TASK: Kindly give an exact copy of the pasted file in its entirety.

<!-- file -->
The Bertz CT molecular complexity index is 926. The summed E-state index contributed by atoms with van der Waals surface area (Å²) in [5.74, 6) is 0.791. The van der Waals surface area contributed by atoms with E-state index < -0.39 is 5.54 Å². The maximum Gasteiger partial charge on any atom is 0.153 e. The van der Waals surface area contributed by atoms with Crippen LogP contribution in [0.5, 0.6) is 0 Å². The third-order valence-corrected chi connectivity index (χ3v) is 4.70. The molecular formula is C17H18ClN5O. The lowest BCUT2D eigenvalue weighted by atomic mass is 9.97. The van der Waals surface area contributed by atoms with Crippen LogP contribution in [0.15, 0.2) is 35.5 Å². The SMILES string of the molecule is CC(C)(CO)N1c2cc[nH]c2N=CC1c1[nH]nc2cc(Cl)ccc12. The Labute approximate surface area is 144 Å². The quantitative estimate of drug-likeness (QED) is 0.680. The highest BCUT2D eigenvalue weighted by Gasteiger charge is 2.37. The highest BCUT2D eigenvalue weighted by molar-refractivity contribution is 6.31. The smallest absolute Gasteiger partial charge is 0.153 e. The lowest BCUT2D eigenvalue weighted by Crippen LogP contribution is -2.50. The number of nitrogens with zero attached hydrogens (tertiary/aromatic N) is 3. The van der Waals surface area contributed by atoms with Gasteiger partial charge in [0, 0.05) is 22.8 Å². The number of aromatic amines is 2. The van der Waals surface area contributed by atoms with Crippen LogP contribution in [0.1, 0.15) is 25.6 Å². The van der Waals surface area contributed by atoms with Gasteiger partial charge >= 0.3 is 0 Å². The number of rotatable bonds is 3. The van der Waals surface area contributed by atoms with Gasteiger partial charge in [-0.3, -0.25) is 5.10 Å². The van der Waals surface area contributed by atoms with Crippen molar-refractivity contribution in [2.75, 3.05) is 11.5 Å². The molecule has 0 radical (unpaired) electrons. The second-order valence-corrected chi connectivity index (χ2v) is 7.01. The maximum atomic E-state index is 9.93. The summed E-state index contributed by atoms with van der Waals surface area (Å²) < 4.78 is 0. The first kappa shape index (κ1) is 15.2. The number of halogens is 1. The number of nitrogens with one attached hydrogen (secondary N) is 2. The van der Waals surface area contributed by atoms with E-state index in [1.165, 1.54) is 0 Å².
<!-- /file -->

The Bertz CT molecular complexity index is 926. The summed E-state index contributed by atoms with van der Waals surface area (Å²) in [5.74, 6) is 0.791. The van der Waals surface area contributed by atoms with E-state index < -0.39 is 5.54 Å². The maximum Gasteiger partial charge on any atom is 0.153 e. The van der Waals surface area contributed by atoms with Crippen LogP contribution in [0.5, 0.6) is 0 Å². The third-order valence-corrected chi connectivity index (χ3v) is 4.70. The molecular formula is C17H18ClN5O. The lowest BCUT2D eigenvalue weighted by atomic mass is 9.97. The van der Waals surface area contributed by atoms with Crippen LogP contribution in [0.15, 0.2) is 35.5 Å². The SMILES string of the molecule is CC(C)(CO)N1c2cc[nH]c2N=CC1c1[nH]nc2cc(Cl)ccc12. The Labute approximate surface area is 144 Å². The quantitative estimate of drug-likeness (QED) is 0.680. The highest BCUT2D eigenvalue weighted by Gasteiger charge is 2.37. The highest BCUT2D eigenvalue weighted by molar-refractivity contribution is 6.31. The smallest absolute Gasteiger partial charge is 0.153 e. The lowest BCUT2D eigenvalue weighted by Crippen LogP contribution is -2.50. The number of nitrogens with zero attached hydrogens (tertiary/aromatic N) is 3. The van der Waals surface area contributed by atoms with Gasteiger partial charge in [0, 0.05) is 22.8 Å². The number of aromatic amines is 2. The van der Waals surface area contributed by atoms with Crippen LogP contribution in [0.1, 0.15) is 25.6 Å². The van der Waals surface area contributed by atoms with Gasteiger partial charge >= 0.3 is 0 Å². The number of rotatable bonds is 3. The van der Waals surface area contributed by atoms with Gasteiger partial charge in [-0.3, -0.25) is 5.10 Å². The van der Waals surface area contributed by atoms with Crippen molar-refractivity contribution in [2.75, 3.05) is 11.5 Å². The molecule has 0 radical (unpaired) electrons. The second-order valence-corrected chi connectivity index (χ2v) is 7.01. The maximum atomic E-state index is 9.93. The summed E-state index contributed by atoms with van der Waals surface area (Å²) < 4.78 is 0. The first kappa shape index (κ1) is 15.2. The number of halogens is 1. The number of nitrogens with one attached hydrogen (secondary N) is 2. The van der Waals surface area contributed by atoms with E-state index in [1.165, 1.54) is 0 Å².